Off topic: my word verification for this post was "pooton". That strikes me as funny, but I don't know why.

Ilíon said...

OT, I know what you mean. There are times I've been so amused by the word verification (generally because it coincidentally seemed apropos to the subject matter) that I'd thought about mentioning it.

Clayton said...

Shackelman,

The non-reductive materialist defines thought, belief, desire, experience, etc... the same way everyone else does so go ask them what these mental terms mean.

The non-reductive materialist works with the same definition about what a thought is and then argues about the metaphysics of that which fits this common conception. If they didn't, they wouldn't be disagreeing with reductive materialists, dualists, idealists, etc...

Shackleman said...

Clayton,

So let me get this straight. You're going to argue the metaphysics associated with "thoughts" but are unwilling to define the subject of your argumentation?

Um, okay. But for forgive me if I stop taking you seriously.

"Everyone" does not have the same conception of what a thought is. A substance dualist, by necessity and by definition, would define it very differently than a reductive materialist would.

Since you claim to be a non-reductive materialist, I would like to know from *you*, or someone who shares your view, to give me your definition. I'm not playing a game of gotcha here. I'm asking because I don't "get" it. You should be all too eager to try to help me to "get" it. Isn't that why you come here? To share your knowledge and ideas with others?

If you can't do it, fine. Maybe someone else can. But then it might be advisable for you to try to shore up your own justifications for being a non-reductive materialist. At least when it comes to consciousness. And *especially* when you're communicating your "thoughts" on a message board about "thoughts".

Shackleman said...

Ilíon,

I was going to comment on your last, but then my word verification was "Whemism", which threw me off track entirely.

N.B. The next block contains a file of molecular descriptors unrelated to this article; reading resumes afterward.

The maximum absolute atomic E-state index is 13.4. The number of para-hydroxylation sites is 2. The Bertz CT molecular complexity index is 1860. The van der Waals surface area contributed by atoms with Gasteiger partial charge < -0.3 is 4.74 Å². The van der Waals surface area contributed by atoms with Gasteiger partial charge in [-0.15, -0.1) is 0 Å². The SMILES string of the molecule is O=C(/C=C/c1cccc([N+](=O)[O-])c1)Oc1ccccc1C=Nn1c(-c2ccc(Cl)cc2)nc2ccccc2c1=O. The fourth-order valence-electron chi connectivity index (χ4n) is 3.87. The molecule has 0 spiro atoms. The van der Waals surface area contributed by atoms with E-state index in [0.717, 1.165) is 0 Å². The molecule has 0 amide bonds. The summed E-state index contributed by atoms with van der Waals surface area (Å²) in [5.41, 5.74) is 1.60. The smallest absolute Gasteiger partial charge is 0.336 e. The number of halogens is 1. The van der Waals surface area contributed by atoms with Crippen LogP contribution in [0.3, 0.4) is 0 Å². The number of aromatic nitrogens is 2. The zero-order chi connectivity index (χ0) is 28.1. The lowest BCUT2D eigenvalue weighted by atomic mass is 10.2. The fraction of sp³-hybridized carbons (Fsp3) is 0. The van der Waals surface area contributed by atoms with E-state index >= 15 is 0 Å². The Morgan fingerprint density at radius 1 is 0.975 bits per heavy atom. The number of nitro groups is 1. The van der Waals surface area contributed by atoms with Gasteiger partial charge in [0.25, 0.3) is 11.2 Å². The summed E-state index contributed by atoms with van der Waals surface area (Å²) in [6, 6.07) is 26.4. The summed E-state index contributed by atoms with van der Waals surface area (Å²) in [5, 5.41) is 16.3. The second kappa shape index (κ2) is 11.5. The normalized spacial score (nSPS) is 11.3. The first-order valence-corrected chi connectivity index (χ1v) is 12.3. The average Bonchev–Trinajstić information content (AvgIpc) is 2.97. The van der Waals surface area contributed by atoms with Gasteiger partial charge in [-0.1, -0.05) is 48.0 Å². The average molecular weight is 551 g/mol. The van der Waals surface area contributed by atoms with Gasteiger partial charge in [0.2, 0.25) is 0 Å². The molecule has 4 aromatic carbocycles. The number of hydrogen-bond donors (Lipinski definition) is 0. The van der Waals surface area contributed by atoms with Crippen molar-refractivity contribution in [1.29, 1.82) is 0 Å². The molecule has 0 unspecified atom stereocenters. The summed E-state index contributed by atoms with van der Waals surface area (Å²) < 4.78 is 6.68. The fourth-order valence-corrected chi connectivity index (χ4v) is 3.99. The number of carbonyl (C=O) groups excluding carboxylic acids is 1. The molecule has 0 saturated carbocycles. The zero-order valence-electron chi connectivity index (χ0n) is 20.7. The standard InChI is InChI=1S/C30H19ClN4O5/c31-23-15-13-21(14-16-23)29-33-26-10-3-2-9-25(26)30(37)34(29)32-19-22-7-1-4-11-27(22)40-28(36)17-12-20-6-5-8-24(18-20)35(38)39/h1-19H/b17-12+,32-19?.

(Seriously. "whemism". That's gotta be something real, doesn't it?)

Ilíon said...

"Whemism" is clearly an ideology or philosophy or some sort; it's probably of utmost importance and utterly obscure.

Clayton said...

Shackelman,

The dualist and the materialist _define_ belief the same way. They offer different accounts of what fits that definition. If they didn't, they wouldn't be disagreeing about what beliefs are, they would be talking past one another. Either look up 'belief' or look up something on non-reductive materialism. Check out the Stanford Encyclopedia of Philosophy.

Ilíon said...

Clayton: "The dualist and the materialist _define_ belief the same way. They offer different accounts of what fits that definition."

Translation: they do *not* "_define_ belief the same way."

Also, was Shackleman really asking about a definition for 'belief?' I was sure he was asking about someting else, namely what so-called non-reductive materialists say that 'thoughts' (and, by extension 'minds') are, such that one can see that there really is a difference between them and regular materialists.

Clayton said...

NRM: All mental states and events are in fact physical states and events but the terms that pick out these events cannot be analyzed or defined in terms of descriptions of brain processes.

Science will tell us what events and states in the nervous system turn out to be beliefs.

Ilíon said...

So, there is, after all, no difference. Well, other than the woo-woo factor.

Ilíon said...

Promissory materialism is still materialism. Scientism is still a self-refuting belief-system.